English Translate to EnglishItalian Translate to ItalianFrench Translate to FrenchSpanish Translate to SpanishGerman Translate to GermanPortuguese Translate to PortugueseRussian(beta) Translate to Russian
Germany Plans to End Autobahn’s Free Ride With Toll
Article About   Berlin< GERMANY

BERLIN—The world’s most celebrated highway system could soon be free no more.

Chancellor Angela Merkel ’s government this past week unveiled plans to charge tolls for passenger cars on Germany’s autobahn, as many other European highways already do. The wrinkle: only drivers of foreign-registered cars would end up paying to zoom down its open roads.

The plan would require all drivers to pay a toll of no more than 163 a year, beginning in 2016. German-registered car owners, though, could deduct the toll from the vehicle taxes they pay.

For too long, some Germans argue, other Europeans have been getting a free ride on the autobahn, and in more ways than one. While most of Germany’s neighbors have some form of road-toll system for cars, Germany doesn’t.

The resentment over having to pay tolls on other European roads but getting no revenue in return is particularly high in Bavaria, which borders toll-charging Austria, Switzerland and the Czech Republic. The toll plan fulfills a campaign pledge to the wealthy and conservative state, which is a critical base of support for Ms. Merkel.

“With this toll, we are ensuring greater fairness,” Transport Minister Alexander Dobrindt, a Bavarian and the architect of the law, said in an interview published Friday in the German tabloid Bild.

Mr. Dobrindt, a member of Ms. Merkel’s conservative Bavarian sister party, vowed during the national-election campaign last year to stop “discrimination against German drivers.” The promise of the toll was enshrined in the agreement cementing the governing coalition last year between Ms. Merkel’s conservative bloc and the left-of-center Social Democrats.

The plan is the latest example of how Ms. Merkel has cultivated a broad base of support with initiatives appealing to both the left and right. While a highway toll is especially appealing to Bavarians, a new national minimum wage and lower retirement age have drawn supporters from Germany’s political left.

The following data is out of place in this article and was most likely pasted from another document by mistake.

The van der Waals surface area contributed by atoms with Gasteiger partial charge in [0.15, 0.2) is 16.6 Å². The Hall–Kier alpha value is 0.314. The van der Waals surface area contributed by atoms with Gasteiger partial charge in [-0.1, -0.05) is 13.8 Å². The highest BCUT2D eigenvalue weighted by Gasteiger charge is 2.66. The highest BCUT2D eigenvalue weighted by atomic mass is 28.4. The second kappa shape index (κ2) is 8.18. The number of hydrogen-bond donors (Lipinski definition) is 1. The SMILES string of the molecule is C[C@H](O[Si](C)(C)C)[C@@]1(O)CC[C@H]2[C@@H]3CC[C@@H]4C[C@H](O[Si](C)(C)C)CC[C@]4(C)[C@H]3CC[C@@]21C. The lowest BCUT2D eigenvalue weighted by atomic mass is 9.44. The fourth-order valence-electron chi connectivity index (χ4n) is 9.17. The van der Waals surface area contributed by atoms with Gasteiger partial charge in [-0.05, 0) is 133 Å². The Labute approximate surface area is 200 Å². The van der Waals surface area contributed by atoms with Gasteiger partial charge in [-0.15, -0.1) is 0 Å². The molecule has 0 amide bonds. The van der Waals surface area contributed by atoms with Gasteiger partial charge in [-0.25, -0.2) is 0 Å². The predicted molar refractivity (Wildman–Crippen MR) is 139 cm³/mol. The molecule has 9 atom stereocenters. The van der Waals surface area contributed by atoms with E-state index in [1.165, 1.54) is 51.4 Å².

The plan isn’t free of hurdles.

Opposition politicians have criticized the proposed law for being far more troublesome to implement than the estimated 600 million in annual income would be worth.

Brussels and German neighbors have also reacted skeptically. The Austrian Transportation Ministry said it had hired a legal expert to examine whether the German toll would illegally discriminate against non-German drivers and warned Austria was prepared to “exhaust all legal measures” to stop the toll if the expert determined it to be discriminatory.

Helen Kearns, a spokeswoman for the European Union’s executive arm, said the European Commission needed to see the final text of the German toll law to determine whether it was legal.

“It needs to treat German and non-German citizens in the same way,” Ms. Kearns said. “Certainly we see big efforts from the Germans to meet EU concerns.”

The toll must still be approved in the German cabinet, though Ms. Merkel has already signaled her support. Under this week’s proposal, the toll would start to be collected in 2016. Compliance would be monitored electronically based on license plates.

—Matthew Dalton in Brussels contributed to this article.

Write to Anton Troianovski at anton.troianovski@wsj.com
More Resources:



Additional article images



Glo-con is hosting 46285 Real Estate Listings.



- - - - - - - -
  • Glo-con Partners
  • - - - - - -


    Glo-con, International Real Estate Listings Directory offering free and professional services to private home sellers and real estate agents. All material, the structure, and the layout are © 2013 Copyright of Glo-con.comClick Here to see all Resources